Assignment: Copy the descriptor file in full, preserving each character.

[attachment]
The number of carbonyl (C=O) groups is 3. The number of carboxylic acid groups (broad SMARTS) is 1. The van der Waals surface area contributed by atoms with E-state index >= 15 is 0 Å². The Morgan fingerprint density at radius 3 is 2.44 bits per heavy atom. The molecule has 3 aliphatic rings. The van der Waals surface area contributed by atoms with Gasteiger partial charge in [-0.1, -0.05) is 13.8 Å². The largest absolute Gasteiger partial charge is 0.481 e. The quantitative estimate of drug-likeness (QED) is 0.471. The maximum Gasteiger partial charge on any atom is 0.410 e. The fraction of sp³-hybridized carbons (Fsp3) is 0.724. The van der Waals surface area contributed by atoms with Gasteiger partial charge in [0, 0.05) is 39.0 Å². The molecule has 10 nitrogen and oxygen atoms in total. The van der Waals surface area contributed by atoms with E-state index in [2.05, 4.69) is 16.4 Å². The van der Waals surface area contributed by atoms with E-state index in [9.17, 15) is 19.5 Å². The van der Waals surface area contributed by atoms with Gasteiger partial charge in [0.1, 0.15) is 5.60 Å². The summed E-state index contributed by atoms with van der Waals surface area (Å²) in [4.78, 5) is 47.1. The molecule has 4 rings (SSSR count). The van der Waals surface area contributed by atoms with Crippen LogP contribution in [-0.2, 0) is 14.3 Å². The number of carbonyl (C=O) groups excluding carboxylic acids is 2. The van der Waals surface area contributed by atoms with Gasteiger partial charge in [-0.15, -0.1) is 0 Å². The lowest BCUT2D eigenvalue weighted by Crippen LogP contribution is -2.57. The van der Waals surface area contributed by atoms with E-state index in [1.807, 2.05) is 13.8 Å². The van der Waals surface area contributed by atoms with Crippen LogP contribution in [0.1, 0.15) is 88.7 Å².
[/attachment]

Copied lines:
The number of carbonyl (C=O) groups is 3. The number of carboxylic acid groups (broad SMARTS) is 1. The van der Waals surface area contributed by atoms with E-state index >= 15 is 0 Å². The Morgan fingerprint density at radius 3 is 2.44 bits per heavy atom. The molecule has 3 aliphatic rings. The van der Waals surface area contributed by atoms with Gasteiger partial charge in [-0.1, -0.05) is 13.8 Å². The largest absolute Gasteiger partial charge is 0.481 e. The quantitative estimate of drug-likeness (QED) is 0.471. The maximum Gasteiger partial charge on any atom is 0.410 e. The fraction of sp³-hybridized carbons (Fsp3) is 0.724. The van der Waals surface area contributed by atoms with Gasteiger partial charge in [0, 0.05) is 39.0 Å². The molecule has 10 nitrogen and oxygen atoms in total. The van der Waals surface area contributed by atoms with E-state index in [2.05, 4.69) is 16.4 Å². The van der Waals surface area contributed by atoms with E-state index in [9.17, 15) is 19.5 Å². The van der Waals surface area contributed by atoms with Gasteiger partial charge in [0.1, 0.15) is 5.60 Å². The summed E-state index contributed by atoms with van der Waals surface area (Å²) in [4.78, 5) is 47.1. The molecule has 4 rings (SSSR count). The van der Waals surface area contributed by atoms with Crippen LogP contribution in [-0.2, 0) is 14.3 Å². The number of carbonyl (C=O) groups excluding carboxylic acids is 2. The van der Waals surface area contributed by atoms with Gasteiger partial charge in [-0.15, -0.1) is 0 Å². The lowest BCUT2D eigenvalue weighted by Crippen LogP contribution is -2.57. The van der Waals surface area contributed by atoms with E-state index in [1.807, 2.05) is 13.8 Å². The van der Waals surface area contributed by atoms with Crippen LogP contribution in [0.1, 0.15) is 88.7 Å².